The Great Wave

Rosie Reviews

Christopher Benfey’s THE GREAT WAVE

Reviewed by Rosemary de Frémery

(Spring 2004 Issue of the JETAA NY Newsletter)

2004:  Has this year witnessed increased American interest in traditional Japanese culture and values?  At a first glance, it would appear so with the success of The Last Samurai and the Academy Award nomination of Twilight Samurai for Best Foreign Language Film.  As most readers of this newsletter probably know, 2004 marks the 150th anniversary of U.S.-Japan relations.  It has been a long, complicated journey from the initial arrival of what author Ian Buruma calls “the universal Yankee nation” to our own more recent arrivals as JETs in Japan.  While observing this anniversary, it’s worth reflecting on the importance of U.S.-Japan engagement from the Meiji era to the present as well as the ways in which Americans and Japanese continue to build upon this existing relationship and draw inspiration from one another’s cultures.

New Western commentary has emerged to provide varying assessments of where we are today in this regard.  Mount Holyoke College professor Christopher Benfey’s The Great Wave offers a fresh and insightful commentary on the continuing American fascination for Japan and vice versa.  He focuses on what types of Americans and Japanese have, finding no suitable outlets for their personal sensibilities in the countries of their birth, discovered cultural and spiritual homes abroad.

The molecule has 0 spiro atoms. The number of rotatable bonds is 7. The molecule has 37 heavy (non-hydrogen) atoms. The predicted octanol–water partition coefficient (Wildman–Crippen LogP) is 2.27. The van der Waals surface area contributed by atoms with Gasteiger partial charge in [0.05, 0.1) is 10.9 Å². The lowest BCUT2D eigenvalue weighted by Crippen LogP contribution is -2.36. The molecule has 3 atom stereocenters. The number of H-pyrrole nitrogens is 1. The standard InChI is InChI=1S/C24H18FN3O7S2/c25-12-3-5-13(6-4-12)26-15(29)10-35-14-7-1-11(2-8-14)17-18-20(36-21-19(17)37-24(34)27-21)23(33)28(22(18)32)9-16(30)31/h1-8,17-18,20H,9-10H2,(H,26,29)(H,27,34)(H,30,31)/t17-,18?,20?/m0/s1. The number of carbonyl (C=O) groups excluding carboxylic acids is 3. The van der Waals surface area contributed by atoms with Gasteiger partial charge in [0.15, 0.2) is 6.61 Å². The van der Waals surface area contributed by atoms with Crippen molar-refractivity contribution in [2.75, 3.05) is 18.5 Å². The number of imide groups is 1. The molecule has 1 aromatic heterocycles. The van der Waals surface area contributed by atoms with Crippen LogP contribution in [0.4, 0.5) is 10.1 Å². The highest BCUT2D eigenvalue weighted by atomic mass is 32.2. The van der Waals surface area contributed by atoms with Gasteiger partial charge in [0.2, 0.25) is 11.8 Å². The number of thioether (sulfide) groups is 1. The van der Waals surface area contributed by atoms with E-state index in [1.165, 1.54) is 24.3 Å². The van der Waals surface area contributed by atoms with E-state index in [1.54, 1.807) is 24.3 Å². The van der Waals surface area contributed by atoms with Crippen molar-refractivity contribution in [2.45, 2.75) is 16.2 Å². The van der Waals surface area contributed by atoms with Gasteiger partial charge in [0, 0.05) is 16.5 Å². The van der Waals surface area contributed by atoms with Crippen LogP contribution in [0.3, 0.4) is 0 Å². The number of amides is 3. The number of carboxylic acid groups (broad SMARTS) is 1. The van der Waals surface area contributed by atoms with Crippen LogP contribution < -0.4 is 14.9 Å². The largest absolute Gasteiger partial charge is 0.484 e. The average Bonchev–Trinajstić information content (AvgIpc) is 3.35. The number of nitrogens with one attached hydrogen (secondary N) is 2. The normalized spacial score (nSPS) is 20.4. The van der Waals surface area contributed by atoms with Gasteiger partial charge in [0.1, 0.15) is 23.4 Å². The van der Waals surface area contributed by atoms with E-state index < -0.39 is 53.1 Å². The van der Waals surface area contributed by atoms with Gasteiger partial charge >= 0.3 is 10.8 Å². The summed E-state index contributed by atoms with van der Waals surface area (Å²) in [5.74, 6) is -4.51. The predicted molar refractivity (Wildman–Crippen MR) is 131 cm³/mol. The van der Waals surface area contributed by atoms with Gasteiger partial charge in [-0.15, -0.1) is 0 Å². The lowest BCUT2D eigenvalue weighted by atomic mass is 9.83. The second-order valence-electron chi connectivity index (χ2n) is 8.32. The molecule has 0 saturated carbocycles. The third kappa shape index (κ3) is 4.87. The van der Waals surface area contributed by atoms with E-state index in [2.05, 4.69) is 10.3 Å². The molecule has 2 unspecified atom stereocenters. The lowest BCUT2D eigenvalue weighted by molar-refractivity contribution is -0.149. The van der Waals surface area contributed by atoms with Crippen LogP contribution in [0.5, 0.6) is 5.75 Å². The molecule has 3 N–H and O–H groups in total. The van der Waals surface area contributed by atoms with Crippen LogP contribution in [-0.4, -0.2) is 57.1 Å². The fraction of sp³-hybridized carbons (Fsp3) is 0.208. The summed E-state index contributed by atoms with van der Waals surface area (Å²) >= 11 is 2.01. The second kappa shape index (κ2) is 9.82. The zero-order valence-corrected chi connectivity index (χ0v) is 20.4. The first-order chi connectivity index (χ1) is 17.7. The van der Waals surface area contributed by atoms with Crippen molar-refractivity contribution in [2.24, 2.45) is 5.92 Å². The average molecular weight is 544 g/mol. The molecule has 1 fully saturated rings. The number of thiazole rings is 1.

Ian Buruma, whose insightful writings on Japan have graced the pages of The New York Times and Salon, has also recently produced a concise guide to the rise of Modern Japan with Inventing Japan:  1853-1964.  Much of the details presented for our consideration in Inventing Japan will be familiar to even casual students of Japanese history.  This account spans the period between Commodore Perry’s dramatic 1853 arrival in Japan to the civil unrest of the 1960s, even escorting us into the new millennium with a short epilogue documenting the rise and continued dominance of the Liberal Democratic Party.

This roughly parallels the time period that was covered in the Japanese history courses I took in college and, as a result, helped me to recall names and dates I’d long forgotten.  That being said, upon finishing Inventing Japan I realized that what I really wanted was an analysis of these events, not simply a linear recounting of them.  Given the wealth of experience in cultural and political transactions that has been recorded up until this point, it is time to dedicate some attention to another tier of US-Japan relations.  Assuming that more Americans are absorbing Japanese concepts and viewpoints at a deeper level than was possible during their initial encounters with the Pacific nation in the nineteenth century, we would benefit from a look beyond economic and political developments into more subjective and ambiguous realms where Americans and Japanese make contact with and influence one another.

For an example of the type of analysis to which I’m referring, here is an excerpt from a December 2003 op-ed piece Christopher Benfey contributed to the New York Times to accompany the release of The Last Samurai: